The great nineteenth-century Romantic poet, Lord Byron, once wrote, “All who joy would win, must share it; happiness was born a twin.” Another way to express the same sentiment is to say that our joy is not complete until it is shared with others. What is the first thing lottery winners do (after running laps around the house breathlessly fist-pumping, I presume)? They call family and friends to share the unbelievably good news. Another example that is a little closer to home: What is one of the first things Johnson couples do after getting engaged? They post the engagement video on Facebook. Our desire for those little ‘thumbs-up’ on a life-altering status reveals a deep and good truth about humanity – somewhere knit into the fabric of our being we know life is best lived when it is shared. The moment good news comes to us, we instinctively want to tell someone. We must share it.
I have experienced the truth of Lord Byron’s sentiment repeatedly since moving to Scotland in September. My time studying at the University of St Andrews has provided some of the best and most profound moments of my life. Time and again, I have thought, “Wow, I wish there was a way to share this moment with everyone back home.” Whether it is seeing the pattern of the ripples created by the wind skimming the surface of the North Sea as I sit alone eating a quiet lunch on a stone pier jetting out into the water or walking into a cave used by monks over 1400 years ago to provide a place of safety and prayer for pilgrims on their way up the coast or sitting in a class room straining to keep my fingers on pace with the waves of new information and ideas washing over me, I have instinctively wanted to share the joy of this experience with my Johnson family back home.
This fall I spent most Thursday evenings sitting in a classroom listening to New Testament scholar and University of St Andrews professor, N.T. Wright, discuss the meaning of the cross. Each session was two hours. He would lecture for around 75 minutes; we would take a quick break and then return to discuss, question, and dig deeper into the subject at hand. Professor Wright led the discussion and told us that he coveted our feedback and critiques. As a born extrovert, he claims, the best way for him to know what he thinks is to first say it out loud. He referred to this as “continuing his theological education in public.” These evenings I will treasure for the rest of my life. Yet, the joy I felt as I walked home after each session was not complete.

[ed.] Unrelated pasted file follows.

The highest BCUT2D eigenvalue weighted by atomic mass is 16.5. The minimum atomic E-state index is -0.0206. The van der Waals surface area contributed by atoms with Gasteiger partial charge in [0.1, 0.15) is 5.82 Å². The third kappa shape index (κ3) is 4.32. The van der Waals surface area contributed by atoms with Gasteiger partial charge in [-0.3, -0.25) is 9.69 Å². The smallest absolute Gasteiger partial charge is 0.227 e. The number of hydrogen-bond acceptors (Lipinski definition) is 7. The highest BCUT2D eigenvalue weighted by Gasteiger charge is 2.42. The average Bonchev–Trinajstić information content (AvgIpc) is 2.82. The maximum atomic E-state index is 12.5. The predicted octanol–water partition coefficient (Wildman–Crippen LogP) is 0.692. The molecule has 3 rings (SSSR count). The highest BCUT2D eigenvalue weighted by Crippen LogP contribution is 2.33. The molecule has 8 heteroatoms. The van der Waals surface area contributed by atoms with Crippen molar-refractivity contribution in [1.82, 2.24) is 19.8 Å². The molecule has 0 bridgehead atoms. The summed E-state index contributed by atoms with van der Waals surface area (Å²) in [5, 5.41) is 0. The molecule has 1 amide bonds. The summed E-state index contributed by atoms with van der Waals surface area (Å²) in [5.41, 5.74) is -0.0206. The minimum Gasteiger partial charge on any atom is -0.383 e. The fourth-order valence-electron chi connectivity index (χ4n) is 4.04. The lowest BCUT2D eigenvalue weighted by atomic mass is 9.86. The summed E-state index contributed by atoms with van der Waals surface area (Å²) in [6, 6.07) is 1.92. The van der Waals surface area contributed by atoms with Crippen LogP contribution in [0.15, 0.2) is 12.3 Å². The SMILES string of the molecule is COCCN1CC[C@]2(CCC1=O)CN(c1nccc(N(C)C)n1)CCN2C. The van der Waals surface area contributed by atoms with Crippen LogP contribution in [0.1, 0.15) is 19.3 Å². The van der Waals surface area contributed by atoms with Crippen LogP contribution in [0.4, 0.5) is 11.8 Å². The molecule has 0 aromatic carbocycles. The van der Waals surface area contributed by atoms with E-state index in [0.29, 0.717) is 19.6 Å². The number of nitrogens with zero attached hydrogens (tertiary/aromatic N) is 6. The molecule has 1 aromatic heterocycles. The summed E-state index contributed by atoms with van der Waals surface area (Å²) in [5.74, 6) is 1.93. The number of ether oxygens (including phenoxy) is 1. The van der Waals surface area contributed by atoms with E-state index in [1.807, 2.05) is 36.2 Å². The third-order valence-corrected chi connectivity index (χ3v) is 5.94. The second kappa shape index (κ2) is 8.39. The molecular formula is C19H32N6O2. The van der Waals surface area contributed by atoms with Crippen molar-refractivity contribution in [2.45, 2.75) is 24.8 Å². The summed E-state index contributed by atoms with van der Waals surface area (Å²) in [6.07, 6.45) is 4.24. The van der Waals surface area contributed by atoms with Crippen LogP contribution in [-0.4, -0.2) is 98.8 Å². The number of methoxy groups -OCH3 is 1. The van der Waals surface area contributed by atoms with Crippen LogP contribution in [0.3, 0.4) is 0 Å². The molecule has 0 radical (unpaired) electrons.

Almost from the very beginning, I tried to figure out a way to share these experiences with my Johnson family. I knew this spring we would be studying together the story of Jesus’ life in chapel. Knowing that we would be discussing Christ’s crucifixion and death in the last chapel before Easter, I emailed Professor Wright to ask if he would be willing to discuss on video some of what he spoke about in the fall. I expected a “No” in response; he is extremely busy and receives similar requests often. So, I wasn’t surprised when his email back to me began by stating that he had made a New Years resolution to say “No” to all such requests. However, he then proceeded to explain that he would be willing to do the video because this topic is so fresh on his mind and dear to his heart.
As special as it was to sit in his office and discuss the cross with him one-on-one, easily the best part of the experience for me was the response of the students when the video played in chapel. Receiving emails and seeing Facebook statuses from students who were not only excited that N.T. Wright was in chapel, but who were truly challenged and edified by what he had to say stirred within me great joy, for that is exactly how I felt sitting in a classroom with him last fall. Knowing that students four thousand miles away were moved by this video in some small way helped make my whole experience here at St Andrews real in a way it had not yet been. Their joy made my joy complete because I was finally able to share it.
Written by Bill Wolf. Bill serves as the Dean of Chapel at Johnson University Tennessee.